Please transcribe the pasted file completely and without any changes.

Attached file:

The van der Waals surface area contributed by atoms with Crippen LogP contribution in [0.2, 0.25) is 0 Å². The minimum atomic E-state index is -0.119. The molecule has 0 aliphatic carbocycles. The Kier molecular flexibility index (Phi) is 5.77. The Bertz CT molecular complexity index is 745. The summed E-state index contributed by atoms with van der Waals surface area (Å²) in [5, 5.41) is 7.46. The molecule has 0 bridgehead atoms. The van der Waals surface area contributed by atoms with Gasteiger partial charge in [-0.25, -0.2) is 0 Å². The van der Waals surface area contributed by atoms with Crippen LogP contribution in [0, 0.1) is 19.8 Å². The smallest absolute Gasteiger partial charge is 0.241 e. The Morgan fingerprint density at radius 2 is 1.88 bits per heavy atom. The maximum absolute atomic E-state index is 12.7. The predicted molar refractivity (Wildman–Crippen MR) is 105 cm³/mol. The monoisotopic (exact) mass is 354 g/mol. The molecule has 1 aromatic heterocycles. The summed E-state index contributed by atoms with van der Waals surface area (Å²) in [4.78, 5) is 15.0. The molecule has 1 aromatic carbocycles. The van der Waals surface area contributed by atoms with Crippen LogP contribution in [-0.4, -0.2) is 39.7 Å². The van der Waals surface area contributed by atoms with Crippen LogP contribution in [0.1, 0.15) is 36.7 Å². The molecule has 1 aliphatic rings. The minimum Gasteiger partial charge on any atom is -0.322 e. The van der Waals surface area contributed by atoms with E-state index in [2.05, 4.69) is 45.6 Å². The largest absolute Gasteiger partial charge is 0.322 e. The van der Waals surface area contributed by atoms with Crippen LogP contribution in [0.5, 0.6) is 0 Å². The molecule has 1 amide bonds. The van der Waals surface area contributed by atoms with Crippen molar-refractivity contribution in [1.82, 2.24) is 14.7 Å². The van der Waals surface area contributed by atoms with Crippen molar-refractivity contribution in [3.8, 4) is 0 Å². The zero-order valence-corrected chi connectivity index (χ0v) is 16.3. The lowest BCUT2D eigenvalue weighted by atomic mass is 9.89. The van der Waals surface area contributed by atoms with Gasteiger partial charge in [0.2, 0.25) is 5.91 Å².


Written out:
The van der Waals surface area contributed by atoms with Crippen LogP contribution in [0.2, 0.25) is 0 Å². The minimum atomic E-state index is -0.119. The molecule has 0 aliphatic carbocycles. The Kier molecular flexibility index (Phi) is 5.77. The Bertz CT molecular complexity index is 745. The summed E-state index contributed by atoms with van der Waals surface area (Å²) in [5, 5.41) is 7.46. The molecule has 0 bridgehead atoms. The van der Waals surface area contributed by atoms with Gasteiger partial charge in [-0.25, -0.2) is 0 Å². The van der Waals surface area contributed by atoms with Crippen LogP contribution in [0, 0.1) is 19.8 Å². The smallest absolute Gasteiger partial charge is 0.241 e. The Morgan fingerprint density at radius 2 is 1.88 bits per heavy atom. The maximum absolute atomic E-state index is 12.7. The predicted molar refractivity (Wildman–Crippen MR) is 105 cm³/mol. The monoisotopic (exact) mass is 354 g/mol. The molecule has 1 aromatic heterocycles. The summed E-state index contributed by atoms with van der Waals surface area (Å²) in [4.78, 5) is 15.0. The molecule has 1 aromatic carbocycles. The van der Waals surface area contributed by atoms with Crippen LogP contribution in [-0.4, -0.2) is 39.7 Å². The van der Waals surface area contributed by atoms with Crippen LogP contribution in [0.1, 0.15) is 36.7 Å². The molecule has 1 aliphatic rings. The minimum Gasteiger partial charge on any atom is -0.322 e. The van der Waals surface area contributed by atoms with E-state index in [2.05, 4.69) is 45.6 Å². The largest absolute Gasteiger partial charge is 0.322 e. The van der Waals surface area contributed by atoms with Crippen LogP contribution in [0.5, 0.6) is 0 Å². The molecule has 1 amide bonds. The van der Waals surface area contributed by atoms with Crippen molar-refractivity contribution in [1.82, 2.24) is 14.7 Å². The van der Waals surface area contributed by atoms with Crippen molar-refractivity contribution in [3.8, 4) is 0 Å². The zero-order valence-corrected chi connectivity index (χ0v) is 16.3. The lowest BCUT2D eigenvalue weighted by atomic mass is 9.89. The van der Waals surface area contributed by atoms with Gasteiger partial charge in [0.2, 0.25) is 5.91 Å².